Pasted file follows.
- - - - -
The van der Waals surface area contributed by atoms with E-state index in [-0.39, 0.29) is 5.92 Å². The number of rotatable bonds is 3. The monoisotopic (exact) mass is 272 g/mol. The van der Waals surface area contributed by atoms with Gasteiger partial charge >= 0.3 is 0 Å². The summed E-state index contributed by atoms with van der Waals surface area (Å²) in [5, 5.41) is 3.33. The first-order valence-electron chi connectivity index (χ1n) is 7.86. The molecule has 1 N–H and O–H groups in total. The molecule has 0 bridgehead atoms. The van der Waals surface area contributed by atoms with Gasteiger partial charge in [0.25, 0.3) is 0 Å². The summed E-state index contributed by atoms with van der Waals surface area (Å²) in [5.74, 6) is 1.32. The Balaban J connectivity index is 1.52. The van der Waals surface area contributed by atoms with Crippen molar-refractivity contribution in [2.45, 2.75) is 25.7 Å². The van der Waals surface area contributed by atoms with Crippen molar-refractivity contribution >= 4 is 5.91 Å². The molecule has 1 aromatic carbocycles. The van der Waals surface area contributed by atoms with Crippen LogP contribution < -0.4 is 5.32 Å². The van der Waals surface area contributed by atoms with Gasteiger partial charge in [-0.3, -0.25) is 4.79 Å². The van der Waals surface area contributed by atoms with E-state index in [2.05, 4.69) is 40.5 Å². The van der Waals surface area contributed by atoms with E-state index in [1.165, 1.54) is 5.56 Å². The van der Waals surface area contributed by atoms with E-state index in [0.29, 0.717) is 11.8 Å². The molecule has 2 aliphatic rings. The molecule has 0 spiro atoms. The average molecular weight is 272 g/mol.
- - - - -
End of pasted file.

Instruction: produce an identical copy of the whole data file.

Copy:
The van der Waals surface area contributed by atoms with E-state index in [-0.39, 0.29) is 5.92 Å². The number of rotatable bonds is 3. The monoisotopic (exact) mass is 272 g/mol. The van der Waals surface area contributed by atoms with Gasteiger partial charge >= 0.3 is 0 Å². The summed E-state index contributed by atoms with van der Waals surface area (Å²) in [5, 5.41) is 3.33. The first-order valence-electron chi connectivity index (χ1n) is 7.86. The molecule has 1 N–H and O–H groups in total. The molecule has 0 bridgehead atoms. The van der Waals surface area contributed by atoms with Gasteiger partial charge in [0.25, 0.3) is 0 Å². The summed E-state index contributed by atoms with van der Waals surface area (Å²) in [5.74, 6) is 1.32. The Balaban J connectivity index is 1.52. The van der Waals surface area contributed by atoms with Crippen molar-refractivity contribution in [2.45, 2.75) is 25.7 Å². The van der Waals surface area contributed by atoms with Crippen molar-refractivity contribution >= 4 is 5.91 Å². The molecule has 1 aromatic carbocycles. The van der Waals surface area contributed by atoms with Crippen LogP contribution < -0.4 is 5.32 Å². The van der Waals surface area contributed by atoms with Gasteiger partial charge in [-0.3, -0.25) is 4.79 Å². The van der Waals surface area contributed by atoms with E-state index in [2.05, 4.69) is 40.5 Å². The van der Waals surface area contributed by atoms with E-state index in [1.165, 1.54) is 5.56 Å². The van der Waals surface area contributed by atoms with E-state index in [0.29, 0.717) is 11.8 Å². The molecule has 2 aliphatic rings. The molecule has 0 spiro atoms. The average molecular weight is 272 g/mol.